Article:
e.g. Books of Blood Volumes 1-3 by Clive Barker

3) Hunter and hunted
            – also referred to as ‘the chase’
            – normally starts with something nasty from the word go
            – basically one is after the other
            – could be from the bad guy or good guy POV
                        e.g. Firestarter by Stephen King

4) Psychological
            – rare to be done well
            – often disguised as a thriller
            – usually all mental with very little physical until the end
            – often the most realistic
                        e.g. The Haunting of Hill House by Shirley Jackson

5) Gothic horror
            – a combination of horror and romance
            – a lot more mood-dependent, requiring good command of language
                        e.g. Interview With A Vampire by Anne Rice

Some books, of course, can also be combinations of the two. Suspense or Psychological and Hunter & The Hunted often overlap, as do Suspense and Psychological. 


“The 3 types of terror: The Gross-out: the sight of a severed head tumbling down a flight of stairs, it’s when the lights go out and something green and slimy splatters against your arm. The Horror: the unnatural, spiders the size of bears, the dead waking up and walking around, it’s when the lights go out and something with claws grabs you by the arm. And the last and worse one: Terror, when you come home and notice everything you own had been taken away and replaced by an exact substitute. It’s when the lights go out and you feel something behind you, you hear it, you feel its breath against your ear, but when you turn around, there’s nothing there…”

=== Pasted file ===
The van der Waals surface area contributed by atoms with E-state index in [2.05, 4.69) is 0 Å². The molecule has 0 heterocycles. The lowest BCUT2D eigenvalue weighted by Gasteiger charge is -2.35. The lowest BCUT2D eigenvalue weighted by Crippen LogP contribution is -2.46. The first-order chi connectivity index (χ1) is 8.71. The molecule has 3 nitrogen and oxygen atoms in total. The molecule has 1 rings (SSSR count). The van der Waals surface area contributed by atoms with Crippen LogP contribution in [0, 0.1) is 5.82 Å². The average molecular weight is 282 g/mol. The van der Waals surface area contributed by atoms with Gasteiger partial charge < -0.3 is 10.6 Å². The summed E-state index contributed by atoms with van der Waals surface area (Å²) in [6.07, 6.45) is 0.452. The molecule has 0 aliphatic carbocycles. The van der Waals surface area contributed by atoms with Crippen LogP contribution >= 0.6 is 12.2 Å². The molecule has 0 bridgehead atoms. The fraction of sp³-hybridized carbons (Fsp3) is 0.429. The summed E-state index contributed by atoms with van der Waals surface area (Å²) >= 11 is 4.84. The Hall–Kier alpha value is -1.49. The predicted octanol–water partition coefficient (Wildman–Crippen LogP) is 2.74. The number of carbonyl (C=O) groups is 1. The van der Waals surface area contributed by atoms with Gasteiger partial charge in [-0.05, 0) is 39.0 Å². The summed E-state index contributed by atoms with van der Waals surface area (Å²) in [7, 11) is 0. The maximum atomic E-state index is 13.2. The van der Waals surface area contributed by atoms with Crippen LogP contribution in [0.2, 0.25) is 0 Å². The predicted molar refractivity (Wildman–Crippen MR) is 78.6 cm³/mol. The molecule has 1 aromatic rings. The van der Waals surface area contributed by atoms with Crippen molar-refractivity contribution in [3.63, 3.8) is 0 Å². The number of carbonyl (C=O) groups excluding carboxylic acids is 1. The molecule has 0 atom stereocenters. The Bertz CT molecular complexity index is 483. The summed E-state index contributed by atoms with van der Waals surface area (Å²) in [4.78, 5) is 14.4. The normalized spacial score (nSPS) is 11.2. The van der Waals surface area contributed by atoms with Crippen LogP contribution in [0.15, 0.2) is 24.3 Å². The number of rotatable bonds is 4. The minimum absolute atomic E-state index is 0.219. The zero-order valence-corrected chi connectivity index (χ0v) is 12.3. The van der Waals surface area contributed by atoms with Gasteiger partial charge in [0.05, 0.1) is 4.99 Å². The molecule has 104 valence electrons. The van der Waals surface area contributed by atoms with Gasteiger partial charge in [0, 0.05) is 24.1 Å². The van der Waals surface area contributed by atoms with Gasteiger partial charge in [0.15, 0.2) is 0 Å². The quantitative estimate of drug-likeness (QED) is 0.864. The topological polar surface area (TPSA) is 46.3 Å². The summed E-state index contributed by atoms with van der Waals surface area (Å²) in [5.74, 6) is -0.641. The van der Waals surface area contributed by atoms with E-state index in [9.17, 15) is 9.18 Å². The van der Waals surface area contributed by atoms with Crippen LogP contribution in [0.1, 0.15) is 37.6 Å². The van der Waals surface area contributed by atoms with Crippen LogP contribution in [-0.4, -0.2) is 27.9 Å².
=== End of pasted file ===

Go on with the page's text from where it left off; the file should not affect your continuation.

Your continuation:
― Stephen King




4 Most Common Bases of Horror

1) Supernatural (ghosts, vampires, zombies, aliens, etc)
          Things not of this world
            e.g. Dracula by Bram Stoker

2) Killer on the loose
            Humans are the horrible things
            e.g. The Shining by Stephen King

3) Science gone wild
         Something man-made goes crazy
            e.g. Frankenstein by Mary Shelley
            & Christine by Stephen King

4) Nature on the rampage (including monsters)
            e.g. Jaws by Peter Benchley

 Or it can be a mixture of any of these.

            Don’t be afraid to steal ideas from local or urban legends.

            Don’t be afraid to use a simple straw poll to find out what scares people you know and use these concepts to base your horrors upon.